They conducted the last coaching appointment like it was Warrior Idol, with drama, suspense and rumours flowing around in the time before Elliott was given the job.

They also made an unrealistic push for Craig Bellamy, while there was another highly regarded coach in Tim Sheens waiting on the side-lines.

This shows the Warriors’ tendency to try and run before they can walk.

There are many more that have to take some blame. The players are in the end of the day playing the game on the field and they should take some responsibility.

I’m getting a strong feeling from these current players that their egos are a little out of control.

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Unfortunately every season Stephen Kearney gets his annual dose of Warriors syndrome and selects some of these players in the Kiwis side even though they just ain’t good enough.

The Under 20 Competition has been one of the success stories of the Warriors organisation.

Some seasons they have looked unbeatable, but this is also a big problem.

These under 20s players have been totally dominating the age group competition, but the lack of defence and the obvious size difference between Under 20s and first grade is too much of a jump.

The players are being put in first grade with pumped up egos, believing they will run over their smaller opposition, before being hit with the brutal reality of first grade.

Other NRL teams like the Broncos feed straight from Queensland Cup where players are already hardened up and somewhat ready for the NRL, while the Warriors Under 20s are simply playing kiddy ball.

Probably the worst thing for these players is the media in New Zealand. The media unfortunately have pumped these players up as sporting superstars, something that they are not.

There were even claims that the 22-year-old Hurrell is a household name in New Zealand. Sorry but Hurrell is no Richie McCaw.

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Being the only New Zealand NRL franchise, the Warriors are going to be constantly harassed by the media.

While Steven Adams is reaching unprecedented heights for a Kiwi in the NBA, the media are too busy caring about what Shaun Johnson’s new haircut looks like.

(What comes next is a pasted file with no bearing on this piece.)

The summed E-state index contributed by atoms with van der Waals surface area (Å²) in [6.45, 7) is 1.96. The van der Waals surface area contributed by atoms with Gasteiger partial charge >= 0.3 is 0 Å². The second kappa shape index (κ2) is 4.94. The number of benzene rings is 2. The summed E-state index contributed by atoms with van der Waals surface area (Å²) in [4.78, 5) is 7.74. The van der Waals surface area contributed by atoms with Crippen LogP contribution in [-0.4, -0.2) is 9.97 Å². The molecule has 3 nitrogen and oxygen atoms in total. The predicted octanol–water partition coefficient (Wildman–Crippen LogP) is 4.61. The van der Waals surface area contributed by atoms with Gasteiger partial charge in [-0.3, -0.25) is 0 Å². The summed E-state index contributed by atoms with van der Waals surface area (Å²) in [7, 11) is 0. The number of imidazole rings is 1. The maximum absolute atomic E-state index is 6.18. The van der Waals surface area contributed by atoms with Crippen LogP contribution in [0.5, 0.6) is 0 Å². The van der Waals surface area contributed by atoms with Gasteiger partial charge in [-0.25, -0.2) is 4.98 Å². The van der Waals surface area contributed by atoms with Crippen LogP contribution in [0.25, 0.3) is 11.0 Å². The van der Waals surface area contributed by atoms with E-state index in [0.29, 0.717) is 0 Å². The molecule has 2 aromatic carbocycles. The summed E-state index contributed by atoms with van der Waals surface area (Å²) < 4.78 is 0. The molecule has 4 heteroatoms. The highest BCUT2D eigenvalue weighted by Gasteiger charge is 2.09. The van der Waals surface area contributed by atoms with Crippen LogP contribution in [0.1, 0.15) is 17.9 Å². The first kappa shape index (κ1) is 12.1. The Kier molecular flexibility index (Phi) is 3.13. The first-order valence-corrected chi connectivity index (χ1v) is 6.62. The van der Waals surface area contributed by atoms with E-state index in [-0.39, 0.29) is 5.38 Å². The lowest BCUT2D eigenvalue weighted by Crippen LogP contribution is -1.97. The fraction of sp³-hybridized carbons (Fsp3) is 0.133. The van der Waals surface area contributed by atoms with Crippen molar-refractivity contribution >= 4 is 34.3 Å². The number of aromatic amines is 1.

All the drama of a Warriors season is totally blown up by the media. What doesn’t help is how the Warriors players play into this and don’t put their head down and concentrate on winning games.

The interview with Johnson after he was dropped recently looked like an episode of Dr Phil.

I have made some pretty harsh comments but it’s time for solutions.

The Warriors have a serious problem in retaining key players, James Maloney and Brent Tate for example. I believe it’s time to restructure the franchise to include someone in charge of football operations, exactly what Phil Gould is doing at Penrith with success.

Someone of high regard needs to be dealing with the players instead of the back office.

It is time to get a franchise coach, somebody like Tim Sheens who will take no s*** and tell the players how it is.

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I get sick and tired with these comments that go around that Matt Elliott’s failure had to do with being unable to relate with the players etc. I am sick of seeing coaches being forced out because of player power.

It is time to get a coach that will ship out these bad eggs and get players in that respect their coach and want to play football.

Leadership needs to be shown on the field too. It is time for Simon Mannering to step up or step down. The Warriors need an inspirational leader to lead from the front.

Finally the team needs to turn up and play football. It’s time for the infinite amount of jerseys the team plays in to end, it’s time for the glory hunting and try celebrating on the field to end, and it’s time for players to play the game.

In my opinion it’s time for players and management to step up or get out. It’s now time for real change.